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Serious adverse drug reactions rare from using beta blocker to treat vascular tumor in infants

Sorilla Prey, M.D., of the Université de Bordeaux, France and colleagues examined the safety of propranolol therapy in treating infantile hemangioma, a vascular tumor characterized by rapid growth during the first weeks of life. Severe forms require systemic therapy. Propranolol, a beta blocker, induces regression, but safety data have been lacking for children. The study appears in JAMA.

Children throughout France with proliferative infantile hemangioma requiring systemic therapy for life-threatening (i.e., potential airway obstruction) or functional risks or severe ulceration were referred to specialist centers for compassionate use of pediatric oral propranolol. Analyses involved data collected between April 2010 and April 2013. Adverse drug reactions (ADRs) were collected by questioning parents and reviewing the child health record at each monthly visit for up to 2 years.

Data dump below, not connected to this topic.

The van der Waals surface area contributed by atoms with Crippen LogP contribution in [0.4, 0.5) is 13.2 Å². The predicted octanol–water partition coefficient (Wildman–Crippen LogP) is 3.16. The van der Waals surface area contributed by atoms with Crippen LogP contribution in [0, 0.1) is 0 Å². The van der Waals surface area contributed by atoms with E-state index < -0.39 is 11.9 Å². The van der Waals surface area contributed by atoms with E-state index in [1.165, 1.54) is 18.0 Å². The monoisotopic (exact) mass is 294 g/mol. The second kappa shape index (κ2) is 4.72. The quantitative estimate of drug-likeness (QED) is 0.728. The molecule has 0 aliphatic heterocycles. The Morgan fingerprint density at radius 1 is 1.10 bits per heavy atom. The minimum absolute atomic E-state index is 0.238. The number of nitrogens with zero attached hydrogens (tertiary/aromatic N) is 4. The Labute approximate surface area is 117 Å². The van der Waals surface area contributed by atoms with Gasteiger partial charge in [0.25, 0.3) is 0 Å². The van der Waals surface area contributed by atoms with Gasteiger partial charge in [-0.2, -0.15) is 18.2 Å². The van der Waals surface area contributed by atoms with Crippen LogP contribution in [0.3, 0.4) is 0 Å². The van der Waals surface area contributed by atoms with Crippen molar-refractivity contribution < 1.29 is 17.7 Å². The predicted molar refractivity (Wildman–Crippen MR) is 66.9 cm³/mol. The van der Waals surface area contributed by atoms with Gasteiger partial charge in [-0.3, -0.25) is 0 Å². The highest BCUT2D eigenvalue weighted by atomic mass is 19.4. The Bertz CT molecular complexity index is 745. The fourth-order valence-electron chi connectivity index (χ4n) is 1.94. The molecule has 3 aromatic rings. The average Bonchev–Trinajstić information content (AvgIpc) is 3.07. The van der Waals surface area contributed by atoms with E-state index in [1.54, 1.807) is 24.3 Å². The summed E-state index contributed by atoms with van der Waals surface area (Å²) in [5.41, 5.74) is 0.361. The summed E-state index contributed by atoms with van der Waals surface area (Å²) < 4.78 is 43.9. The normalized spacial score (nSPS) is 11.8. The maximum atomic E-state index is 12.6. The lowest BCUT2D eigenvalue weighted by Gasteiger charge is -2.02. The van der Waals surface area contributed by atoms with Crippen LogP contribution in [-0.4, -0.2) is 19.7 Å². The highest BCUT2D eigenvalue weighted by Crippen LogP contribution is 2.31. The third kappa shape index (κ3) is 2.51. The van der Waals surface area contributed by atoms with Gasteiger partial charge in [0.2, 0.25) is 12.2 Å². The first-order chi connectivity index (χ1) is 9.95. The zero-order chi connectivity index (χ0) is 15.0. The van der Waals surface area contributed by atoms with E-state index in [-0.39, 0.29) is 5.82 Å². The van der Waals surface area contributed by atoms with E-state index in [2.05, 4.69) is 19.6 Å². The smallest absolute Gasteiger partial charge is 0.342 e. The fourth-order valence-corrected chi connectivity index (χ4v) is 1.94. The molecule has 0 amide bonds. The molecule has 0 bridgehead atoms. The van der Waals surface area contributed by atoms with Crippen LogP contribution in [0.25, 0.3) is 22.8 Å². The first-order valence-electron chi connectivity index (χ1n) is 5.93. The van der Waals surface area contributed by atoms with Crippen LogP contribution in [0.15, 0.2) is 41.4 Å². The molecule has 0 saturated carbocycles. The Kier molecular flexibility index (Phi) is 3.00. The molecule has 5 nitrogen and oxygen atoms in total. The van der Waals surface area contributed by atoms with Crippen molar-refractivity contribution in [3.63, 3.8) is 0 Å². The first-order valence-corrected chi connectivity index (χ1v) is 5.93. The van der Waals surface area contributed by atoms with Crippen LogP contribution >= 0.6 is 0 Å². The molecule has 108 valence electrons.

Of 922 patients referred, 906 were treated with propranolol and had a median age of about four months. Of the 922 patients, 81 (8.8 percent) had 133 ADRs, including 24 (2.6 percent) with 36 serious ADRs. The most commonly reported ADRs were respiratory disorders (mostly infections), which were reported in 31 patients (serious ADRs related to propranolol in 6 patients). The most serious ADRs were cardiac and metabolic disorders.

“Prescribers must counsel parents at each follow-up visit to discontinue propranolol during fasting and intercurrent illness, especially in the setting of restricted oral intake and respiratory symptoms,” the authors write.